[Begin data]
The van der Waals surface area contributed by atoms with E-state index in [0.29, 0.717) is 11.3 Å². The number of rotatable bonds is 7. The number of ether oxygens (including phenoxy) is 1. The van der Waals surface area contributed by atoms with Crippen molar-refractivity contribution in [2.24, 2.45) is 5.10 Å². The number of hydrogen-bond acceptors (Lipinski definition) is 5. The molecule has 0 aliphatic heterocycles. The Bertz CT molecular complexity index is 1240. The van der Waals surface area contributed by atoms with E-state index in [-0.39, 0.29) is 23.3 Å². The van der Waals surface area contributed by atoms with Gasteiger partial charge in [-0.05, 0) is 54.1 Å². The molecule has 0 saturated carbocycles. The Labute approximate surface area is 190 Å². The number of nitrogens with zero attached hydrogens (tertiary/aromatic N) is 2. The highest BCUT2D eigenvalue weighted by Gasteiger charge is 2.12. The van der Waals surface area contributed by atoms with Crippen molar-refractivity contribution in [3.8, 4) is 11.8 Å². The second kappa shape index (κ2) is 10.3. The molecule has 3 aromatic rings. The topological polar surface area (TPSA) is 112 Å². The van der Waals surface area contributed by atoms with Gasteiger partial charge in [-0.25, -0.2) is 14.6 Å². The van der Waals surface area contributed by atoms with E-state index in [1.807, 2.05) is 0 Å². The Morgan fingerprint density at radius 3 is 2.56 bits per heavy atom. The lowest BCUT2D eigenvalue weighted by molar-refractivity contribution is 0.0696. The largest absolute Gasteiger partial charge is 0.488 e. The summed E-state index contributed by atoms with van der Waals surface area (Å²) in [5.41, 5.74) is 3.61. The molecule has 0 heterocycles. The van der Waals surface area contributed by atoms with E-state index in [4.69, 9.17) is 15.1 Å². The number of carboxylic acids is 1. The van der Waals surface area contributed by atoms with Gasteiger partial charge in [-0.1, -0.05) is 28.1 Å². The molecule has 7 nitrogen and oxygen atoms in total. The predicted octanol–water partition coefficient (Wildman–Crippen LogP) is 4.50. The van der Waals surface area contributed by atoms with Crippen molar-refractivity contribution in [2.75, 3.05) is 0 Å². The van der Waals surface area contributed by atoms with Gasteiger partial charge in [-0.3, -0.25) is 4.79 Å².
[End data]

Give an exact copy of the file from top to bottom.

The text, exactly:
The van der Waals surface area contributed by atoms with E-state index in [0.29, 0.717) is 11.3 Å². The number of rotatable bonds is 7. The number of ether oxygens (including phenoxy) is 1. The van der Waals surface area contributed by atoms with Crippen molar-refractivity contribution in [2.24, 2.45) is 5.10 Å². The number of hydrogen-bond acceptors (Lipinski definition) is 5. The molecule has 0 aliphatic heterocycles. The Bertz CT molecular complexity index is 1240. The van der Waals surface area contributed by atoms with E-state index in [-0.39, 0.29) is 23.3 Å². The van der Waals surface area contributed by atoms with Gasteiger partial charge in [-0.05, 0) is 54.1 Å². The molecule has 0 saturated carbocycles. The Labute approximate surface area is 190 Å². The number of nitrogens with zero attached hydrogens (tertiary/aromatic N) is 2. The highest BCUT2D eigenvalue weighted by Gasteiger charge is 2.12. The van der Waals surface area contributed by atoms with Crippen molar-refractivity contribution in [3.8, 4) is 11.8 Å². The second kappa shape index (κ2) is 10.3. The molecule has 3 aromatic rings. The topological polar surface area (TPSA) is 112 Å². The van der Waals surface area contributed by atoms with Gasteiger partial charge in [-0.25, -0.2) is 14.6 Å². The van der Waals surface area contributed by atoms with E-state index in [1.807, 2.05) is 0 Å². The Morgan fingerprint density at radius 3 is 2.56 bits per heavy atom. The lowest BCUT2D eigenvalue weighted by molar-refractivity contribution is 0.0696. The largest absolute Gasteiger partial charge is 0.488 e. The summed E-state index contributed by atoms with van der Waals surface area (Å²) in [5.41, 5.74) is 3.61. The molecule has 0 heterocycles. The van der Waals surface area contributed by atoms with E-state index in [4.69, 9.17) is 15.1 Å². The number of carboxylic acids is 1. The van der Waals surface area contributed by atoms with Gasteiger partial charge in [-0.1, -0.05) is 28.1 Å². The molecule has 7 nitrogen and oxygen atoms in total. The predicted octanol–water partition coefficient (Wildman–Crippen LogP) is 4.50. The van der Waals surface area contributed by atoms with Crippen molar-refractivity contribution in [2.75, 3.05) is 0 Å². The van der Waals surface area contributed by atoms with Gasteiger partial charge in [-0.3, -0.25) is 4.79 Å².